It’s only been a week since Mastercard grabbed January’s branding headlines by taking its name off its logo and distilling the brand down to two interlocking circles. But there’s already been quite a bit of controversy.
Here in the UK, the Daily Mirror has tried to suggest that there has been a “furious backlash” and eagerly reported the Twitter trolls who claim that “Mastercard has trademarked the Venn diagram”. Meanwhile, in the US, Pentagram partner Michael Bierut (who worked on both the 2016 refresh and this “removal”) has proposed that Mastercard now joins an elite group of symbol-only North American companies, namely Apple, Target and Nike.
John Venn’s work is out of copyright, but the latter is quite a serious claim. It helps, of course, that both Apple and Target have straightforward, literal symbols that effectively make their brand names redundant. But for others, dropping a brand name for just their symbol is an inexact decision based on marketing spend, recognisability — and a healthy dollop of “well, here goes”.
“Mastercard has taken the plunge into namelessness”
It’s not a strategic move that will have been taken overnight. Nike took nearly 25 years before deciding to use the “swoosh” symbol on its own. Amazon has only recently, after nearly 20 years of its current logo, started loosening the rules around its arrow as a stand-alone branding device, as seen in its 2018 Christmas advert. Shell, perhaps ahead of the curve on this, still took the best part of 90 years to remove its name – presumably deciding that one, simple, illuminated icon was all that was needed to be spotted from half a mile away.
Now Mastercard, after 50 years and with apparently 80% symbol recognition rate, has also taken the plunge into namelessness. And, if we put the hype to one side, there are many good, practical reasons. Having once been named Master Charge, the company later changed to Mastercard – but in the foreseeable future, physical credit and debit cards may well become redundant. This would certainly help the case for change.
Until quite recently, Mastercard wrote its name within the circles, which acted as a form of container for the type. Bierut’s first move was to decouple the type and put it below the circle symbols, in the currently fashionable, lowercase sans-serif style. Much simpler on paper, but what wasn’t going away was the issue of how a three-colour symbol and a ten-letter name would always struggle at small sizes. The likes of Visa (just four letters) and PayPal (six characters or a “P” symbol) were probably winning the recognition battle.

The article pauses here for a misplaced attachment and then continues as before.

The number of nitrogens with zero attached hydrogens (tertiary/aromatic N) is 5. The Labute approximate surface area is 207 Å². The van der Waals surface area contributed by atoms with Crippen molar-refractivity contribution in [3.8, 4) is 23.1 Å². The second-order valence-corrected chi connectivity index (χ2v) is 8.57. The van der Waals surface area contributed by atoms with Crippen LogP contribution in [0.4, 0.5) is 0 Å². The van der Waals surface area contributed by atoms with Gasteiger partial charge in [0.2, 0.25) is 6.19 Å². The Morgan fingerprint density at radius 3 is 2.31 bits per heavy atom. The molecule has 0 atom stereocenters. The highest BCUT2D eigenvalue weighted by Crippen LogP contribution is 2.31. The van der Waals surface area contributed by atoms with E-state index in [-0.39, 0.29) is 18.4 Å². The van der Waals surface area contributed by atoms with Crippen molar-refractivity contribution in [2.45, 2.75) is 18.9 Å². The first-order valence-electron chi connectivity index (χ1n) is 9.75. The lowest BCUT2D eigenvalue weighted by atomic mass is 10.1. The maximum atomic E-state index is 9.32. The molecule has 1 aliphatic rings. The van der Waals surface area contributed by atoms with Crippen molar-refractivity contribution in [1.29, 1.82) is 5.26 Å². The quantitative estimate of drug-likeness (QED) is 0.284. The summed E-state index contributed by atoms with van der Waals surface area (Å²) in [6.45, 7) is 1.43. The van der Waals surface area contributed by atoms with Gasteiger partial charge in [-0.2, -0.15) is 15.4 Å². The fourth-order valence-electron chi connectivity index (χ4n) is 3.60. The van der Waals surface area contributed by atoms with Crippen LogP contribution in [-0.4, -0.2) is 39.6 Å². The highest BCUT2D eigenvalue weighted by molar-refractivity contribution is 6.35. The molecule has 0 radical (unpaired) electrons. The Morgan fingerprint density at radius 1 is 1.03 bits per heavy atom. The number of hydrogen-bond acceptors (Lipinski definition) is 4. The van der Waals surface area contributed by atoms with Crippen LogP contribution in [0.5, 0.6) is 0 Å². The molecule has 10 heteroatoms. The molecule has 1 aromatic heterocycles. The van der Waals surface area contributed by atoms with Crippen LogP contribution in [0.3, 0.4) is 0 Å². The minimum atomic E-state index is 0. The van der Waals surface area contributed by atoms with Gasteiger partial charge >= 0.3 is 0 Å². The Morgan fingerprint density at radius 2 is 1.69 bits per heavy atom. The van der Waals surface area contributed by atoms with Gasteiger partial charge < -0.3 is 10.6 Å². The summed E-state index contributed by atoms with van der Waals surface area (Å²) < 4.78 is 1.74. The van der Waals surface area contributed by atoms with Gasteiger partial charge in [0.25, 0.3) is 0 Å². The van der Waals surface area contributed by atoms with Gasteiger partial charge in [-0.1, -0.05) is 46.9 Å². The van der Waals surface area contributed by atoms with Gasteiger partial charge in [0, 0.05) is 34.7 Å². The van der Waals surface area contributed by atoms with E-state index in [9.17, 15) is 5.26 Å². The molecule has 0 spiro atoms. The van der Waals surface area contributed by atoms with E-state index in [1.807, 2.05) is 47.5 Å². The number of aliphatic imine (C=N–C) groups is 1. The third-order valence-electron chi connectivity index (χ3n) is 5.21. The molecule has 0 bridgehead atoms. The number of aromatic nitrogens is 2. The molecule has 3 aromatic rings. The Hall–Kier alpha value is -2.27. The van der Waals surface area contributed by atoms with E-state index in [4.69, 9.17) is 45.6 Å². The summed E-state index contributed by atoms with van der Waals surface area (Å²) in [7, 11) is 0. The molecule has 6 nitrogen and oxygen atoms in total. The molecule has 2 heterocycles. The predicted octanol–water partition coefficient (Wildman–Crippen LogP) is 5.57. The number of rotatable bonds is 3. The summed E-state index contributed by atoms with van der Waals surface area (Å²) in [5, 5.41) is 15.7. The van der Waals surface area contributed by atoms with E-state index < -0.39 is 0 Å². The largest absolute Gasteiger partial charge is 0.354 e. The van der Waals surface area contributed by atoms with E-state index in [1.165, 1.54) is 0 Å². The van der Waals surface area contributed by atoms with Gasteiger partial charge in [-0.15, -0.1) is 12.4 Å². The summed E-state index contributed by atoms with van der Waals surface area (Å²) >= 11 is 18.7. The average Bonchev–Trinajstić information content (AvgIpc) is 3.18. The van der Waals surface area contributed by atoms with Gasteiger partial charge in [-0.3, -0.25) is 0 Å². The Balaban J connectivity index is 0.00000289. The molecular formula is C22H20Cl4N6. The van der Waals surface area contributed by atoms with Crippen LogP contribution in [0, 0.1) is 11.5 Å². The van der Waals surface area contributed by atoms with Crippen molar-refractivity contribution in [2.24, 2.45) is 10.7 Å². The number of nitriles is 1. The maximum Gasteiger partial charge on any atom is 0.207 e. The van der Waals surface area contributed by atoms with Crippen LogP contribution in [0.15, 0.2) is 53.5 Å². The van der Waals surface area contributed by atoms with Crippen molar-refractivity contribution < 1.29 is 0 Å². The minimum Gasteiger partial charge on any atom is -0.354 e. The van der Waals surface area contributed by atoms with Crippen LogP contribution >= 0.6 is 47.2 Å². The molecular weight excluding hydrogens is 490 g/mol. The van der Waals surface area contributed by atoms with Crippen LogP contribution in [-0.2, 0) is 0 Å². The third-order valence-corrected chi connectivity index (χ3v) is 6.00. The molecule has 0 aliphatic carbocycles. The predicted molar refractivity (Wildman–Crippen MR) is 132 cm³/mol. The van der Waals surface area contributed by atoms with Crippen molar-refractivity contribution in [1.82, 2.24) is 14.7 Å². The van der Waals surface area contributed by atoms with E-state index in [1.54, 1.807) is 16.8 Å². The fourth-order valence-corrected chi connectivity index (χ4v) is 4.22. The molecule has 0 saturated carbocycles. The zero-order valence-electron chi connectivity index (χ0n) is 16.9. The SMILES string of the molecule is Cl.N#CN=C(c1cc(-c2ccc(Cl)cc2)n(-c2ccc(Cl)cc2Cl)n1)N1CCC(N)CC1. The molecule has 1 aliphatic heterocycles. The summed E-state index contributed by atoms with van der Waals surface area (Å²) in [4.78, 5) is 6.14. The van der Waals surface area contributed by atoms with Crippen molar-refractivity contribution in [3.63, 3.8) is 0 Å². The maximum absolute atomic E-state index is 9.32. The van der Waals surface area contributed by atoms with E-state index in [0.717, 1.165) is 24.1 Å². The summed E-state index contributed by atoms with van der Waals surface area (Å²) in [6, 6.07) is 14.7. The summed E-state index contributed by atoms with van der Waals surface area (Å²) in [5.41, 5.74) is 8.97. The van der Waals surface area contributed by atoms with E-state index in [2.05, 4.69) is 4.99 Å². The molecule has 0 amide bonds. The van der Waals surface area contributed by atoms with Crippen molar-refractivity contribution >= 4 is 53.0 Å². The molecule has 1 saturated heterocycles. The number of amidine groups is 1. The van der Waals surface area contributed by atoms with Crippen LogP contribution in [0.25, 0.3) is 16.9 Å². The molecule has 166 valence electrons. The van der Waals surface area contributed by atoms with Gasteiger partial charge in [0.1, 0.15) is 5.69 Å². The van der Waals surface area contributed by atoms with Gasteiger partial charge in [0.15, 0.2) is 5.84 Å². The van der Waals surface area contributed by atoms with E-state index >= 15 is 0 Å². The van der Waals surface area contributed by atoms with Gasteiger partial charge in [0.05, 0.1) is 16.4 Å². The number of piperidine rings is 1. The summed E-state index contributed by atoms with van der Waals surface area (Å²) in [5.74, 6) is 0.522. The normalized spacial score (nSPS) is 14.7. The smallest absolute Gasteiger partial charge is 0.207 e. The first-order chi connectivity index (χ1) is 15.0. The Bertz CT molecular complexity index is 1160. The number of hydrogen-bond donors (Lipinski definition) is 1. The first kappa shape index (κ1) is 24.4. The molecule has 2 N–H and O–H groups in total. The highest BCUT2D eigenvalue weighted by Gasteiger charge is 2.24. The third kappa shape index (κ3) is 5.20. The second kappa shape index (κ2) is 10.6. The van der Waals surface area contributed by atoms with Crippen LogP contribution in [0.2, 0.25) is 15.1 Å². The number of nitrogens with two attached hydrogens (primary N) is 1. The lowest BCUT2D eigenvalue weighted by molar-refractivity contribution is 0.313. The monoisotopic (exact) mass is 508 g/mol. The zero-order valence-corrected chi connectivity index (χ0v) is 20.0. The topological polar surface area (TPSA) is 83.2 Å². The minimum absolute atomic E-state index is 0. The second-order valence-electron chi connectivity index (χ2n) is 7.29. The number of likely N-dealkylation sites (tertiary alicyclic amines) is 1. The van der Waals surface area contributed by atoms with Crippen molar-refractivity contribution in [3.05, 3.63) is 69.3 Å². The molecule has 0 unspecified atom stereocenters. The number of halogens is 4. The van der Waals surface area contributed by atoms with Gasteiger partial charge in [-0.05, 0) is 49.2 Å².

Keeping an eye on potential copycats will be “critical”
Symbols such as these operate in impossibly tiny spaces: social media icons are 48 pixels wide and the tiny image at the top of a web page (called a favicon) is just 16 pixels wide. On payment pages and app screens, things can get smaller still. This is precisely why so many brands have “truncations” or monograms of their brand assets, like Google’s “G” or Facebook’s “F”.
Compared to the previous marque, the new nameless Mastercard logo is simpler, and definitely easier to use. That’s not to say it’s going to be a walk in the park. The company’s symbol is trademark registered in over 20 different categories worldwide and there are, of course, plenty of other marks using circles. So that “TM” (trademark) will be critical, as will an eagle-eyed legal team to keep asserting that the red and orange orbs remain obviously different to Flickr’s two dots, or Google’s four, for example. (It looks like that intersection – the overlapping style of the circles – is, quite literally, everything).
Quite when the name will appear and when it won’t is probably being looked at as we speak. And someone, somewhere, will be puzzling over the black and white version. But just as Coca-Cola can increasingly be summed up by its ribbon symbol, and Starbucks by that winking green mermaid, this is another example of how distinctive and ownable the “core” visual assets of a brand can become. Yet those that start from scratch – such as Airbnb’s much discussed heart/genitals symbol – remain few and far between. Most, like this one, are carefully re-tooled over decades in gradual, evolutionary steps.
To any designers reading this, you may well be designing a critical brand asset on your screen. It may, in time, sum up a global brand in the flash of an eye or the swipe of a screen. But it just may take 50 years for everyone to agree with you.
Michael Johnson is founder at design studio Johnson Banks and author of Branding In Five and a Half Steps.